The researchers say that these individuals are more adept at picking up subtle patterns that aren’t obvious to the average person. However, their stereotyping associations can be challenged when new patterns arise.

“Superior cognitive abilities are often associated with positive outcomes, such as academic achievement and social mobility,” said the study’s lead author David Lick, a postdoctoral researcher in New York University’s Department of Psychology. “However, our work shows that some cognitive abilities can have negative consequences—specifically, that people who are adept at detecting patterns are especially quick to learn and apply social stereotypes.”

Recognizing patterns is how we learn
Learning can be boiled down to patterns. Whether learning a new language, recognizing faces, or detecting emotions, there is usually a commonly followed pattern that makes these domains easier to understand.

However, the researchers do see how pattern recognition can be negative in regard to social bias.

“Stereotypes are generalizations about the traits of social groups that are applied to individual members of those groups. To make such generalizations, people must first detect a pattern among members of a particular group and then categorize an individual as belonging to that group. Because pattern detection is a core component of human intelligence, people with superior cognitive abilities may be equipped to efficiently learn and use stereotypes about social groups,” the authors note.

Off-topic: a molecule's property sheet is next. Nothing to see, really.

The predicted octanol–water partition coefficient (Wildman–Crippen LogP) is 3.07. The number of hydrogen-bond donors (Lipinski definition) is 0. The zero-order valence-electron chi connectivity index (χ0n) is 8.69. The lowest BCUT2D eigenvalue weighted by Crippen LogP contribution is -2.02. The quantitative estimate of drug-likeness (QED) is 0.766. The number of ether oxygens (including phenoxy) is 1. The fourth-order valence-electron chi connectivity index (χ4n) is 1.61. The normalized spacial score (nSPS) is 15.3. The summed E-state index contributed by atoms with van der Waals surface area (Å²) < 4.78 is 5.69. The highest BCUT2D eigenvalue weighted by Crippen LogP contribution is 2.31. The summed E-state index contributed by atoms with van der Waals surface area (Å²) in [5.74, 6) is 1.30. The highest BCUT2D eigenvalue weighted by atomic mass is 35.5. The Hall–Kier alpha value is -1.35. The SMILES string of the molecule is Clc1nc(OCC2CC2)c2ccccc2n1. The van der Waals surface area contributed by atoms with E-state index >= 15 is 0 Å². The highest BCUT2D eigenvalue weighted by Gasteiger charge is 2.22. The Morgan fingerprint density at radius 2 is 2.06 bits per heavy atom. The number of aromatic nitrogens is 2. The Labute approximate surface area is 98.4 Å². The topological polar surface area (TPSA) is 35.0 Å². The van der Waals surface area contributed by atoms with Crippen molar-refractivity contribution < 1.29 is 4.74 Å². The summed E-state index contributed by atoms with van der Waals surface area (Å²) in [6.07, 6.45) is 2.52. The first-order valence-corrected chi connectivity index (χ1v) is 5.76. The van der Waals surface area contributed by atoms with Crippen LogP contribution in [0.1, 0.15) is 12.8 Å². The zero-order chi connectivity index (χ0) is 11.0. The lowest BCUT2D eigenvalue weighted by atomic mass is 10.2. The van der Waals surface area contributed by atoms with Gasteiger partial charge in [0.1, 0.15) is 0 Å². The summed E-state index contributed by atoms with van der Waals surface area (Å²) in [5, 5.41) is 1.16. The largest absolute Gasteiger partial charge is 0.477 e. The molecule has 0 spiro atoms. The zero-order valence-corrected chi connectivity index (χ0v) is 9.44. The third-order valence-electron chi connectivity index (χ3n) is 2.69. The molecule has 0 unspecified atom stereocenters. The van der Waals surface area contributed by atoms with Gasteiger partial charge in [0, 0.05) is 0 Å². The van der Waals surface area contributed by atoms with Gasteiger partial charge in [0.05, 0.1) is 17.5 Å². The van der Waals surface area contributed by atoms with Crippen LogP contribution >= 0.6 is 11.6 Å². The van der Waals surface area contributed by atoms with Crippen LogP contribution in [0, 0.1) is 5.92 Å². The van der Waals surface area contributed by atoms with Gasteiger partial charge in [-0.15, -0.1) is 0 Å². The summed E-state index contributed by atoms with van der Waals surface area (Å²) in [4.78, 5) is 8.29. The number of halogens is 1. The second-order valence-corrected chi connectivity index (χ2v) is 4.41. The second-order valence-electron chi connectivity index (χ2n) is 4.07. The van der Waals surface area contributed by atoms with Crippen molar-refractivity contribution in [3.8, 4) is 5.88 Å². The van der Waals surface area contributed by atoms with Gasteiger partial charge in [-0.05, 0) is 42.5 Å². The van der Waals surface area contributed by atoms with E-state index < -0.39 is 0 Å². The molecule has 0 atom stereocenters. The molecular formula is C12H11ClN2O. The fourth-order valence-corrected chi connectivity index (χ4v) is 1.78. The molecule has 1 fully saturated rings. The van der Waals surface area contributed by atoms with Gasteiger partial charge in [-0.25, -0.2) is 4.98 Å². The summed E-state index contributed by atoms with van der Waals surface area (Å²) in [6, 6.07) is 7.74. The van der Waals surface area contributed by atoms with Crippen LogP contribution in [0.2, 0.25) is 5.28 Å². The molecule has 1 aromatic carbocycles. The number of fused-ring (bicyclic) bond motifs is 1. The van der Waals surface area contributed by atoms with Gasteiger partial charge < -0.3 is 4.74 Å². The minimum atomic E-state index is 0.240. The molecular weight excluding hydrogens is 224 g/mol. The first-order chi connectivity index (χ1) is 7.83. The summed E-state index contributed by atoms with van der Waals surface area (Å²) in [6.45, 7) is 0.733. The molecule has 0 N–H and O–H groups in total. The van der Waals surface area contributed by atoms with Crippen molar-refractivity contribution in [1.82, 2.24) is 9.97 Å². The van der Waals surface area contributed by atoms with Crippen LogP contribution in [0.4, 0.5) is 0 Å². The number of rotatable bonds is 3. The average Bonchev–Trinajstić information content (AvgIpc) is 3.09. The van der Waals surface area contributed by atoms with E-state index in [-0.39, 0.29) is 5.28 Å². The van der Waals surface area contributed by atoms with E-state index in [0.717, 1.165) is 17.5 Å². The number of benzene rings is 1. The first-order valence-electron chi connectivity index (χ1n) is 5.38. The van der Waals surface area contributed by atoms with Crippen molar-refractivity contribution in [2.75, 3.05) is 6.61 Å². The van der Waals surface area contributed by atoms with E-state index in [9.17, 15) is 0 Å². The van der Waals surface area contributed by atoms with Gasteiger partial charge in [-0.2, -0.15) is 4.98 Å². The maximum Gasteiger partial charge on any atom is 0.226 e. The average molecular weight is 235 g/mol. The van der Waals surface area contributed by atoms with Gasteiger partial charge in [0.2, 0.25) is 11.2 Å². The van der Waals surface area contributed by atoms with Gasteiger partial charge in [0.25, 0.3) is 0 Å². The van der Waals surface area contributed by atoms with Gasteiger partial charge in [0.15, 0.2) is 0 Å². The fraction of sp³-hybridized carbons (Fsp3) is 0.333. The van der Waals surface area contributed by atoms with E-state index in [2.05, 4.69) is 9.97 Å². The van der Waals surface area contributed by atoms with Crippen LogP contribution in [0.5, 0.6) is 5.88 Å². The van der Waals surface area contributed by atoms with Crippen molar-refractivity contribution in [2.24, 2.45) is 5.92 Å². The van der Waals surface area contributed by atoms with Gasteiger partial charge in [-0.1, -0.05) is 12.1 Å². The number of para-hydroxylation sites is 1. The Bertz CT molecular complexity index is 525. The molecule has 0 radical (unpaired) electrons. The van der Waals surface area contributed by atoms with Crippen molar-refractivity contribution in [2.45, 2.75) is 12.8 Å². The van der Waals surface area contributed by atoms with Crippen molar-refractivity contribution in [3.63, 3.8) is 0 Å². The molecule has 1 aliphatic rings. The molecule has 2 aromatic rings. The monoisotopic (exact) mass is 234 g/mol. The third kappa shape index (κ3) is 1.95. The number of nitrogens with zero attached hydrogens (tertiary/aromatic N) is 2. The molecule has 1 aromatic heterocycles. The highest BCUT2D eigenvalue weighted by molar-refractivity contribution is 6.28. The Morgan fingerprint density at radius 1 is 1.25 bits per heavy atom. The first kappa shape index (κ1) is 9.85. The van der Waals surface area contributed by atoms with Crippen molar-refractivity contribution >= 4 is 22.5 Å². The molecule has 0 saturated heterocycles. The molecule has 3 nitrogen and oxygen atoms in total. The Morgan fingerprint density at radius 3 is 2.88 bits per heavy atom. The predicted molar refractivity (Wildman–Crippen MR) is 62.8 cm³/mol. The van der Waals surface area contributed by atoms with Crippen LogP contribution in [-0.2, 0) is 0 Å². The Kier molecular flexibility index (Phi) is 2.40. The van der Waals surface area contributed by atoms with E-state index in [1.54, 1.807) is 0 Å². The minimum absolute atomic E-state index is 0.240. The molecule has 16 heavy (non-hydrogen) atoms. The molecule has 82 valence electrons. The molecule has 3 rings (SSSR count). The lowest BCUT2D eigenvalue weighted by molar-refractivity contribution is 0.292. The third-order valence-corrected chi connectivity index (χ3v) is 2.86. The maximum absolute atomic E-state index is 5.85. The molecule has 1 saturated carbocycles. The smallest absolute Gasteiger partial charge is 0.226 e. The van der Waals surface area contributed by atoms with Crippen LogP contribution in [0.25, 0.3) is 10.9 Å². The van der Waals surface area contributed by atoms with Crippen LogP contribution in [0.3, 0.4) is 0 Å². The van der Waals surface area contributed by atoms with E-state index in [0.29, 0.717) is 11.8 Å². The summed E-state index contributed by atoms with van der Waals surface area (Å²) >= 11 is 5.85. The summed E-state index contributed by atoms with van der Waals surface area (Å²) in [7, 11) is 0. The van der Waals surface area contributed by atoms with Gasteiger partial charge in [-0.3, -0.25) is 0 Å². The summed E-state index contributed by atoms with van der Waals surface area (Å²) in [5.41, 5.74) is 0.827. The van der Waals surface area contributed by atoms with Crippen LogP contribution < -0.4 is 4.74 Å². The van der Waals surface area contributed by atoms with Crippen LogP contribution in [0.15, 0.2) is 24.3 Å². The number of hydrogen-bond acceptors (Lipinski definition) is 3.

Stereotyping more common in those with high cognitive ability



Well that's racist
Sounds plausible...I can't say for sure, but the real left has been long irritated by the soft liberal approach on focusing on cosmetic changes like using proper language and following a list of do's and don't's in public....and liberalism isn't new or novel either! There have been societies in the past which were very cosmopolitan and tolerant for very long periods of times.....centuries in fact. I would cite the long, peaceful eras of the first cities like Catalhoyuk in Southwest Turkey today as a prime example of a haphazard collection of concentrated settlement which grew to a population as high as 8,000 because of the high concentration of food sources available in the area 8 to 12000 years ago. Genetic analysis showed that settlers came from all directions who moved in and lived so crowded that in some areas, people would have walked across the mud-brick roofs of their neighbors houses to get back and forth through the 'city.' It's when times get hard, that's when liberalism is put to the test!